And I mean obsession in a good way. I never thought I’d get out-geeked on the subject of jurisdiction, and especially not on the subject of appellate jurisdiction, but I think Jones Day partner Mark Herrmann pulled it off today at his Drug & Device Law blog. In a long joint post there regarding when an appellate court may review an order remanding a case back to the state court from which it was removed, Herrmann and his blog partner Jim Beck of Dechert LLP not only chronicle the history of Supreme Court jurisprudence in this area and propose sensible reform, they start their discussion by citing Herrmann’s 22-year-old law review article on the subject as evidence that he was “obsessessed with this question [of when review is allowed].” I’ve described myself as a jurisdictional “geek” plenty of times, but never as “obsessed”!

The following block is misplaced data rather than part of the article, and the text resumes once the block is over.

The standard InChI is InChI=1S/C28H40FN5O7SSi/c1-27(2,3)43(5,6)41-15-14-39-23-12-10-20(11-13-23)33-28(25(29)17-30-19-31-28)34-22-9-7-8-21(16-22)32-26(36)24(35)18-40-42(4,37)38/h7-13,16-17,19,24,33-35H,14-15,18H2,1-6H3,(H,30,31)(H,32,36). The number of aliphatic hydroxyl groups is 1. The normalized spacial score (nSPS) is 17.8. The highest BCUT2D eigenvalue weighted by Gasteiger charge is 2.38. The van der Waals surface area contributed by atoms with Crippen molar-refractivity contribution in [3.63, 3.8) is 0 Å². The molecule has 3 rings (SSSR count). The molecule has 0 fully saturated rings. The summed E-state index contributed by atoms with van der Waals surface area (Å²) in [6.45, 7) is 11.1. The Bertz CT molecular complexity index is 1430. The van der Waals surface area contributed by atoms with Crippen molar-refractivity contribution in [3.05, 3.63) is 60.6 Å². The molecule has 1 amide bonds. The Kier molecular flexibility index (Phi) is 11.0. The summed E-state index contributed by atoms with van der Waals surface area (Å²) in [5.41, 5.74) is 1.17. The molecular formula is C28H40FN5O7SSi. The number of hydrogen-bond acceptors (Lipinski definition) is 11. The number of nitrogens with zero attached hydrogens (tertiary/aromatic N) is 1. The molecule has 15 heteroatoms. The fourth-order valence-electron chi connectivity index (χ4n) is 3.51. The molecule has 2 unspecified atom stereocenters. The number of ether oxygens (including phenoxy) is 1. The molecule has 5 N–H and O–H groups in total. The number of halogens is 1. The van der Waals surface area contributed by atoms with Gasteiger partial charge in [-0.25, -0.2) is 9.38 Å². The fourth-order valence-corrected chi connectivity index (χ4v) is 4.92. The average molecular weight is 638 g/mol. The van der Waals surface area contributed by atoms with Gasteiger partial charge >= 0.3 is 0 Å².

Substantively, the post is remarkably thorough and fun to read. (Herrman’s obsession isn’t the only humorous point.) It concludes with interesting detail on the most recent Supreme Court decision and a discussion of practical consequences.
(For Ninth Circuit practitioners, it may be interesting to note that the trigger for Herrmann’s and Beck’s post was last month’s Supreme Court decision in Carlsbad Technology, Inc. v. HIF Bio, Inc., 556 U.S. __ (2009). Carlsbad came from the Federal Circuit, which had split from several others, including the Ninth, to hold that 28 USC § 1447(d) precludes appellate review of a remand order based on the district court’s discretionary decision under 28 USC § 1367(c) not to assert supplemental jurisdiction over state claims. The Supreme Court’s reversal vindicates the Ninth Circuit’s wisdom (not to mention adherence to stare decisis) when it declined the invitation to reconsider its position in last year’s California Dept. of Water v. Powerex ___ F.3d ___ (9th Cir. 2008). [I’ll update that cite for you later when I have access to the reporters.] By the time of the California Dept. of Water case, the rule was well-established in the Ninth Circuit that review was available by petition for writ of mandate. However, the Ninth was forced by intervening Supreme Court authority to find that review is available by appeal. My coverage of Powerex is here.)